The end of garbage (cont.)
Dell collected about 79 million pounds of e-waste in 2005, up 72% over 2004. HP collected more - 164 million pounds - but experts say Dell has leapfrogged its rival in greenness. "It's been a tremendous turnaround for Dell," says Barbara Kyle, coordinator of the Computer Take-Back Campaign, an advocacy group. In part because they now take back their products, Dell and HP have redesigned them to make them easier to disassemble and recycle.
The e-waste problem is huge. The Computer Take-Back Campaign says the U.S. spewed 2.6 million tons of e-waste in 2005, and only 12.5% was recycled. (Even HP and Dell figure they get back at most 20% of the gear they sell.) Four states - California, Washington, Maine, and Maryland - have passed e-waste laws, and another 22 have legislation pending.
In 1975, Casella Waste Systems began with a single truck in Rutland, Vt. Thirty-two years later it is a $550-million-a-year company that collects, transfers, processes, and disposes of garbage. Most of the waste is trucked to 11 landfills in the Northeast that are big enough to hold about another 30 years' worth of trash. "The foundation of the business is disposal capacity," says chief executive John Casella. "It's such a finite resource."
Lately, though, Casella has taken the company in new directions. In 2003, Casella Waste entered into a partnership with Ontario County, N.Y., to operate a $29 million facility that recycles, generates power from landfill gas, and will eventually use waste heat to grow hydroponic tomatoes. U.S. GreenFiber, a joint venture with Louisiana Pacific, uses old newspapers to make insulation and lawn products.
Golfing in New England? You may tee off on a course fertilized with Casella's Earthlife compost. You don't want to know what's in it, but we'll tell you: biosolids, which are what remain after everything that's flushed down the toilet is treated at a sewage plant.
Casella generates nearly 20% of its revenues from recycling. That hasn't impressed Wall Street. The stock is around $12, below the $18 price when Goldman Sachs took the company public in 1997. The company's profitable, but investors haven't bought into recycling. John Casella says there's no turning back. "The economic model continues to get stronger and stronger," he says. "We are just starting to grow the industry of the future."
"When you look at a dumpster, you see trash," David Redfield says. "When I look at it, I see materials and money." Redfield, a Bentonville, Ark., native who has put in 15 years at Wal-Mart, is the man in charge of getting the world's biggest retailer closer to its zero-waste goal. It's good for the planet, he says, and for the company's bottom line. As Wal-Mart CEO Lee Scott has explained, "If we had to throw it away, we had to buy it first. So we pay twice: once to get it, once to take it away."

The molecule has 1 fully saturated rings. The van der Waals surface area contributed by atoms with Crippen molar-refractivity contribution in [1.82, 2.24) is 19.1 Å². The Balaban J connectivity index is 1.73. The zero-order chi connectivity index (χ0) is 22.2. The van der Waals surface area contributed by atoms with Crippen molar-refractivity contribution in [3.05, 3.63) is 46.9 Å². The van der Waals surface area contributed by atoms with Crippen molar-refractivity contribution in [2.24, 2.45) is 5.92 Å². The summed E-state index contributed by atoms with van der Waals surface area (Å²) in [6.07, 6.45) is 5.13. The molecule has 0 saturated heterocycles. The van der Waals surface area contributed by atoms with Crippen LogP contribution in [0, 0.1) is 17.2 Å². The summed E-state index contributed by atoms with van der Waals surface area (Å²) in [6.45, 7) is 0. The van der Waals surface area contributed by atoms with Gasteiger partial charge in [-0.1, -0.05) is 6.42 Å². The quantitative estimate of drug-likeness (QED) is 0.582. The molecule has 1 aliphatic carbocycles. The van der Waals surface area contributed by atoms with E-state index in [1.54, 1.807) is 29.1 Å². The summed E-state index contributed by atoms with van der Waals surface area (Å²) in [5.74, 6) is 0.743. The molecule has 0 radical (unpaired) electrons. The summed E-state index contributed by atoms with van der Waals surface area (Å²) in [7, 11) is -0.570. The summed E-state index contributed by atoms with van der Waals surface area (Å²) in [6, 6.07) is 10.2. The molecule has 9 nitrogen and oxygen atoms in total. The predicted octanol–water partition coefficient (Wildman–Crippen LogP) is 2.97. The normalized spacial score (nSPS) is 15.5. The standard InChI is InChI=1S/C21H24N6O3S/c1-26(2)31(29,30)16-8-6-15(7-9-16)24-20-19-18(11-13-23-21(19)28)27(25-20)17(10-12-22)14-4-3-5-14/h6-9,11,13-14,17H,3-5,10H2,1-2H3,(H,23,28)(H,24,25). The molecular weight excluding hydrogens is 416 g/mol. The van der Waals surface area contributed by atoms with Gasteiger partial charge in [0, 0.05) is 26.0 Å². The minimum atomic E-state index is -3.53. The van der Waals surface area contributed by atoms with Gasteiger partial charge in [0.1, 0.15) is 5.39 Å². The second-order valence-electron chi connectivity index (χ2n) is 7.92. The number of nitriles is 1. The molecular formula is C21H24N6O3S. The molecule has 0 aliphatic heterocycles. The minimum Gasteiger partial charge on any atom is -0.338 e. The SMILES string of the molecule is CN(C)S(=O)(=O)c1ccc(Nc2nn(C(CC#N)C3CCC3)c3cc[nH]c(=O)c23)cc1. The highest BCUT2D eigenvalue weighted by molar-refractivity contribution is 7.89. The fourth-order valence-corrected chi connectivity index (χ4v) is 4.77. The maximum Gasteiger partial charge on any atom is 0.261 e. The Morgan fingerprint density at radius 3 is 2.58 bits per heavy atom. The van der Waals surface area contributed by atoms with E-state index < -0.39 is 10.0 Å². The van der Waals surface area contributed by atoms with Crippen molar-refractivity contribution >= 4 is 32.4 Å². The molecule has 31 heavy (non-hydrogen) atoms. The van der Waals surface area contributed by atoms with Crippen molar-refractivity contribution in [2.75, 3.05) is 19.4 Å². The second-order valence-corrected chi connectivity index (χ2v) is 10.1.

Fortunately Redfield is getting help. This month Wal-Mart will bring 3,000 people to a trade show in Bentonville with the goal of reducing the packaging in its stores. Most are suppliers, which will meet with vendors from about 150 packaging companies. Wal-Mart has begun to measure how much packaging its suppliers use; they get a scorecard based on nine factors, including CO2 emissions, the product-to-package ratio, and the use of recycled content. (Possible targets: toothpaste, which comes in a tube and a box, and small electronics wrapped in bulky plastic.) Wal-Mart wants to reduce packaging by 5%, which it estimates will save the company and its suppliers about $11 billion. About 30% of municipal waste comes from packaging, the EPA says.
Redfield's efforts to reduce Wal-Mart's waste are already bearing fruit - in part by recycling it. The company's experimental green stores collect food waste, which is made into compost and resold by Wal-Mart. More significant is a curious innovation called a super sandwich bale that Wal-Mart is now rolling out nationally. Machines in every store will crush plastics, paper, and cans into layers of a big "sandwich," which is then taken apart at recycling facilities.
Wal-Mart has been using the sandwich bales in Oklahoma, where Redfield led me on a tour of a "closed loop." We watched the bales being crushed in a Tulsa superstore. We visited a local recycler where the junk is sorted, mostly by hand. At a huge Georgia Pacific mill, we saw wastepaper turn into pulp and then into toilet paper, paper towels, and napkins.
"Two things shocked us about the sandwich bale," Redfield says. "There was less paper than we thought there would be. And there were more hangers. Oh, my goodness, the hangers. It was amazing."
Hangers? Amazing? Until recently Wal-Mart paid a trash company to haul them away from its 3,900 U.S. stores. Now it sells them for about 15 to 25 cents a pound to Mountain Valley Recycling, a Tennessee company that turns them into pellets of resin, which can be molded into virtually anything made with commodity plastics. Twenty-five cents per pound doesn't sound like much until you realize that Wal-Mart goes through more than one billion hangers a year. The money adds up in a hurry. "Trash," Redfield says, smiling, "is cash."
Dell gets on the environmental bandwagon: Michael Dell and his company will now recycle your computer hardware for free -- even if you're not buying anything new from Dell.